WILTON — On the Recycling Committee’s recommendation, selectmen agreed Tuesday to go forward with single-stream recycling later this year.

The budget for the Transfer Station is being developed with single-stream recycling in mind, Town Manager Rhonda Irish said. It’s a move that may save a little on the transfer station budget and make recycling easier for residents.

With a 4-0 vote, with Chairman Terry Brann abstaining, the board agreed but wanted an explanation of the intent to move to single-stream recycling added to the transfer station’s budget on the warrant for June’s annual town meeting.

“I want people to know this is what we’re going toward,” Selectman Tom Saviello told the board.

After studying options for more than a year, the committee found there’s not a huge savings going to single-stream recycling but some, Irish said.

Committee members agreed there was another reason to consider the change this year, namely convenience. Making it easier to throw items away has the potential for more recycling.

“I believe there will be a huge increase in the amount that is going to be recycled,” Cheryl Brann, committee member said.

The committee considered three options for single-stream recycling, including companies based in Lewiston, Portland and Norridgewock.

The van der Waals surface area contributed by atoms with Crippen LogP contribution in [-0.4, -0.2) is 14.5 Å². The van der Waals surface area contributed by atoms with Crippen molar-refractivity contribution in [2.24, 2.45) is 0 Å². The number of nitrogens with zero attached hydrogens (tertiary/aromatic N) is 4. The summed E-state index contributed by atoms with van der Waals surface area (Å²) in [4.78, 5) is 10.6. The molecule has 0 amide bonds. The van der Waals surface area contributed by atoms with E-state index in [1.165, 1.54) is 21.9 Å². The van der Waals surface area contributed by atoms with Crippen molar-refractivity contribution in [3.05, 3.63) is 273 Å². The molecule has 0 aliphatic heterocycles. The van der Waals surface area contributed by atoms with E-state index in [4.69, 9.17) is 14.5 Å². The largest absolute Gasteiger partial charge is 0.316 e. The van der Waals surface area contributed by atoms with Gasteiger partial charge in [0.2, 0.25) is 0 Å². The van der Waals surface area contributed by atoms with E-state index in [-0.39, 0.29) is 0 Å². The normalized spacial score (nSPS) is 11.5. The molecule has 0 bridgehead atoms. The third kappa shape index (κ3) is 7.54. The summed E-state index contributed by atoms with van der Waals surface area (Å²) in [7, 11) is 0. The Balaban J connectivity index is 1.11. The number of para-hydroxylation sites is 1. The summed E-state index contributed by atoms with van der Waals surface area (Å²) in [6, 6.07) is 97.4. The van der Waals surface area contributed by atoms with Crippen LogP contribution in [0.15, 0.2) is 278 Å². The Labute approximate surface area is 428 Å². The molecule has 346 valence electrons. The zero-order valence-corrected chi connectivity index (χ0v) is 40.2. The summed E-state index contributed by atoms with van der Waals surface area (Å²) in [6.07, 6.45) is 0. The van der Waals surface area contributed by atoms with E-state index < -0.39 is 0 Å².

They recommended pursuing a contract with Pine Tree Waste/Casella from Lewiston, which offered a proposal of no costs for the town other than transportation for the foreseeable future, Irish said.

While still working on the budget, it appears to be less than last year, which included funds for capital improvements at the transfer station and a potential change to single-stream recycling. Part of that $19,000 was spent on an aging container at the transfer station, leaving $11,000 in the budget. A compactor would need to be purchased at an estimated cost of $16,000 to $18,000, she said.

The town budget would also include a final payment to Sandy River Recycling Association for this year.

Membership in Sandy River has been a good deal for communities in the region, Irish said. Unlike some communities outside Franklin County, however, the town has always paid and never been reimbursed any amount beyond expenses when have been recyclables sold.

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